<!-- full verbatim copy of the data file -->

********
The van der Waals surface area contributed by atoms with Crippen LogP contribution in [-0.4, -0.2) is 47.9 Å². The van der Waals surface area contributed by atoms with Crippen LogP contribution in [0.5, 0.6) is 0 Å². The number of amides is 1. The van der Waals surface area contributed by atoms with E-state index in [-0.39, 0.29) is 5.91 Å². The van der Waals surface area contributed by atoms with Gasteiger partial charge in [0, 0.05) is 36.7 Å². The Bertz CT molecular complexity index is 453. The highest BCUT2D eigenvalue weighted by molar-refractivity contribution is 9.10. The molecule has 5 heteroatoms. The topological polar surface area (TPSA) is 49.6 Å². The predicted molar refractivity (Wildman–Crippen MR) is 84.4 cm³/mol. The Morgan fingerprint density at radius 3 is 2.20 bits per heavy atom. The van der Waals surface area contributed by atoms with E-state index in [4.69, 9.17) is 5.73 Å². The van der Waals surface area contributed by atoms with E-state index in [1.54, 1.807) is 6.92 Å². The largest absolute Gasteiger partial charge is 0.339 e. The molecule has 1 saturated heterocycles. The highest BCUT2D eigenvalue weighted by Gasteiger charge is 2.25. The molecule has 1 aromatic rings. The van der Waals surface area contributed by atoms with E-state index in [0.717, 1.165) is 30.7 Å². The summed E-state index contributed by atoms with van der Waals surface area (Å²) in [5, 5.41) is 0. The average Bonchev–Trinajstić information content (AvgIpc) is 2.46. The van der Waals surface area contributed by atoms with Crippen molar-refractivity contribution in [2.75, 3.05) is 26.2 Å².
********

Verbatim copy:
The van der Waals surface area contributed by atoms with Crippen LogP contribution in [-0.4, -0.2) is 47.9 Å². The van der Waals surface area contributed by atoms with Crippen LogP contribution in [0.5, 0.6) is 0 Å². The number of amides is 1. The van der Waals surface area contributed by atoms with E-state index in [-0.39, 0.29) is 5.91 Å². The van der Waals surface area contributed by atoms with Gasteiger partial charge in [0, 0.05) is 36.7 Å². The Bertz CT molecular complexity index is 453. The highest BCUT2D eigenvalue weighted by molar-refractivity contribution is 9.10. The molecule has 5 heteroatoms. The topological polar surface area (TPSA) is 49.6 Å². The predicted molar refractivity (Wildman–Crippen MR) is 84.4 cm³/mol. The Morgan fingerprint density at radius 3 is 2.20 bits per heavy atom. The van der Waals surface area contributed by atoms with E-state index in [4.69, 9.17) is 5.73 Å². The van der Waals surface area contributed by atoms with E-state index in [1.54, 1.807) is 6.92 Å². The largest absolute Gasteiger partial charge is 0.339 e. The molecule has 1 saturated heterocycles. The highest BCUT2D eigenvalue weighted by Gasteiger charge is 2.25. The molecule has 1 aromatic rings. The van der Waals surface area contributed by atoms with E-state index in [0.717, 1.165) is 30.7 Å². The summed E-state index contributed by atoms with van der Waals surface area (Å²) in [5, 5.41) is 0. The average Bonchev–Trinajstić information content (AvgIpc) is 2.46. The van der Waals surface area contributed by atoms with Crippen molar-refractivity contribution in [2.75, 3.05) is 26.2 Å².